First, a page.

Operators need to be at the heart of the IoT landscape
However, it notes, car-based spend will mostly be payments for fuel and tolls, but with little increase in spend overall. Conversely, smart speaker voice-enabled commerce transactions are forecast to reach $51 billion annually by 2023.
The report suggests that products and services purchased through such devices will account for just under 12 per cent of connected home transactions by volume over the next 5 years. The majority of purchases will be for digital content, typically made through connected TVs, it adds.
“Full financial service products will be slow to come to voice commerce, as the automated processes need to satisfy compliance requirements. However, with voice assistants already supplying advisory and finance updates, there will be much data to draw on once the regulatory requirements are met,” commented research author James Moar.
The research also found a significant opportunity for players in the IoT-enabled insurance market, which will exceed $334 billion by 2023, primarily through telematics-based motor policies.
Of course, this is all good news for operators, who expect to carry IoT-based traffic, from connected vehicles to financial transactions to smart city data, particularly when 5G comes to fruition. Or is it?
It’s become quickly clear that merely providing the connectivity for IoT data traffic is unlikely to have much impact on operator and carrier revenues. In fact, many are not well-positioned to capitalise on the IoT opportunity in all its guises.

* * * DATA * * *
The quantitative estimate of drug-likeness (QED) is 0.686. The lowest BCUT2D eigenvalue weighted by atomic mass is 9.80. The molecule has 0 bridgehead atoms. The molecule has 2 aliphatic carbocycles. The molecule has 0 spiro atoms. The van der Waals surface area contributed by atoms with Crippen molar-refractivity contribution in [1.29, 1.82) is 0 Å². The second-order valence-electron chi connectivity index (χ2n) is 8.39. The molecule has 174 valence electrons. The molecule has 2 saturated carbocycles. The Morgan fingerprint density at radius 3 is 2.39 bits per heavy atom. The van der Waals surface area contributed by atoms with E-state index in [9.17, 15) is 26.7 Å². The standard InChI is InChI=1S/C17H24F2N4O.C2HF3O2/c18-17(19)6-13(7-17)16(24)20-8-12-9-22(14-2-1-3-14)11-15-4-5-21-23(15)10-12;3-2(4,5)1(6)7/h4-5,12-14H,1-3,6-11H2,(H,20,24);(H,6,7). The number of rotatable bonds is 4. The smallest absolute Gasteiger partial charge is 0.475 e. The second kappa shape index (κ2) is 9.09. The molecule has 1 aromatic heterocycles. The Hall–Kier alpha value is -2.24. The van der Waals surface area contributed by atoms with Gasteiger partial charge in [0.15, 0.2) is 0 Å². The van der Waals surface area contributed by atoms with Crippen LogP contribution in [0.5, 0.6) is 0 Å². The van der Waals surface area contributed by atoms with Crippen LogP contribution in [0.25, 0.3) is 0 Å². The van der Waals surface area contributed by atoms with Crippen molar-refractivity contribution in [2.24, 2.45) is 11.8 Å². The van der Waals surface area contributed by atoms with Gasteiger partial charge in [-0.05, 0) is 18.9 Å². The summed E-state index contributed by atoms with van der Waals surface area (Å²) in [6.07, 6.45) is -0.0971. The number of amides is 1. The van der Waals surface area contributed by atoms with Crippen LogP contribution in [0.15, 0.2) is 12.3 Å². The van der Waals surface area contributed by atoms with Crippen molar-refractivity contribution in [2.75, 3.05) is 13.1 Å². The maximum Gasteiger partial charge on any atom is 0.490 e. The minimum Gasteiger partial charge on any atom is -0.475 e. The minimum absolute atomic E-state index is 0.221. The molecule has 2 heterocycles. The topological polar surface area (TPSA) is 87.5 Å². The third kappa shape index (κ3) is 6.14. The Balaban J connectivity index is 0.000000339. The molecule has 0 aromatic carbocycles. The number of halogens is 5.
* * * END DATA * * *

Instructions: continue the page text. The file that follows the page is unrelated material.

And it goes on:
According to a 2017 report from Analysys Mason, although the worldwide mobile telecoms industry is only forecast to grow at a 1 per cent CAGR between 2016 and 2025, revenue from IoT solutions enabled by mobile operators (including devices, applications and connectivity) will exceed $200 billion in 2025 (a CAGR of 18 per cent and equivalent to 22 per cent of the total predicted spend on mobile services worldwide ($888 billion) for the same year.
However, despite this, revenue from IoT connectivity will only reach $28 billion by 2025, representing just 3 per cent of worldwide mobile telecoms revenue, according to the report.
As such, if IoT is to become a new growth area within the telecoms industry, it will need to contribute significantly more revenue to the overall business than connectivity alone, with operators having to embrace new strategies and business models.
These new strategies are likely to include one or a number of the following: Creating an independent business unit to focus on, and target, the IoT opportunity; leverage in-house capabilities to build IoT enablers and applications; foster partnerships to bring IoT propositions to market; and, bold moves in terms of M&A.
Of course, operators have already begun significant IoT deployments. Many of the larger global mobile operators having launched IoT applications during 2018. The opportunity though is huge. For example, in China, 20 per cent of cellular connections are already IoT connections. However, as the report suggests, they need to go beyond connectivity and add real value to capitalise on the opportunity effectively.
Operators need to position themselves at the heart of the IoT ecosystem, and not just provide the pipes and then sit back and expect the revenue simply to roll in.